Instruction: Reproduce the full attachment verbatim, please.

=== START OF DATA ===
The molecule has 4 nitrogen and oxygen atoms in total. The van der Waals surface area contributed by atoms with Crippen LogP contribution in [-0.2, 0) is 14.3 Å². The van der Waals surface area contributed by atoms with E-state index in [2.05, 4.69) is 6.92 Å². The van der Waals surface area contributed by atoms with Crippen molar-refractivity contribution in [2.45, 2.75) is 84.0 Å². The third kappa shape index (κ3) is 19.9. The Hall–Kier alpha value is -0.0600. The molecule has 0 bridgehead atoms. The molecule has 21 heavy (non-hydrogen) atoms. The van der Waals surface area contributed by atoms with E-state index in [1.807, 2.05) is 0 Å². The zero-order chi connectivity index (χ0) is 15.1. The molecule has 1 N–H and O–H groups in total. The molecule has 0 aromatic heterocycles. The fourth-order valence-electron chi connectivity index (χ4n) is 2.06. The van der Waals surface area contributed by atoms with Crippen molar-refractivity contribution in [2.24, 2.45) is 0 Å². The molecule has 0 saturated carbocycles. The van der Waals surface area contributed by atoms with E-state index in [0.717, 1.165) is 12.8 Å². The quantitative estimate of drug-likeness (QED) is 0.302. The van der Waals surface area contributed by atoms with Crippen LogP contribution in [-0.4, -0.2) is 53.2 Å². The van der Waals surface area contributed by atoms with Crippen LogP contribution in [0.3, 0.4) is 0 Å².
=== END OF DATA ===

The molecule has 4 nitrogen and oxygen atoms in total. The van der Waals surface area contributed by atoms with Crippen LogP contribution in [-0.2, 0) is 14.3 Å². The van der Waals surface area contributed by atoms with E-state index in [2.05, 4.69) is 6.92 Å². The van der Waals surface area contributed by atoms with Crippen molar-refractivity contribution in [2.45, 2.75) is 84.0 Å². The third kappa shape index (κ3) is 19.9. The Hall–Kier alpha value is -0.0600. The molecule has 0 bridgehead atoms. The molecule has 21 heavy (non-hydrogen) atoms. The van der Waals surface area contributed by atoms with E-state index in [1.807, 2.05) is 0 Å². The zero-order chi connectivity index (χ0) is 15.1. The molecule has 1 N–H and O–H groups in total. The molecule has 0 aromatic heterocycles. The fourth-order valence-electron chi connectivity index (χ4n) is 2.06. The van der Waals surface area contributed by atoms with Crippen molar-refractivity contribution in [2.24, 2.45) is 0 Å². The molecule has 0 saturated carbocycles. The van der Waals surface area contributed by atoms with E-state index in [0.717, 1.165) is 12.8 Å². The quantitative estimate of drug-likeness (QED) is 0.302. The van der Waals surface area contributed by atoms with Crippen LogP contribution in [-0.4, -0.2) is 53.2 Å². The van der Waals surface area contributed by atoms with Crippen LogP contribution in [0.3, 0.4) is 0 Å².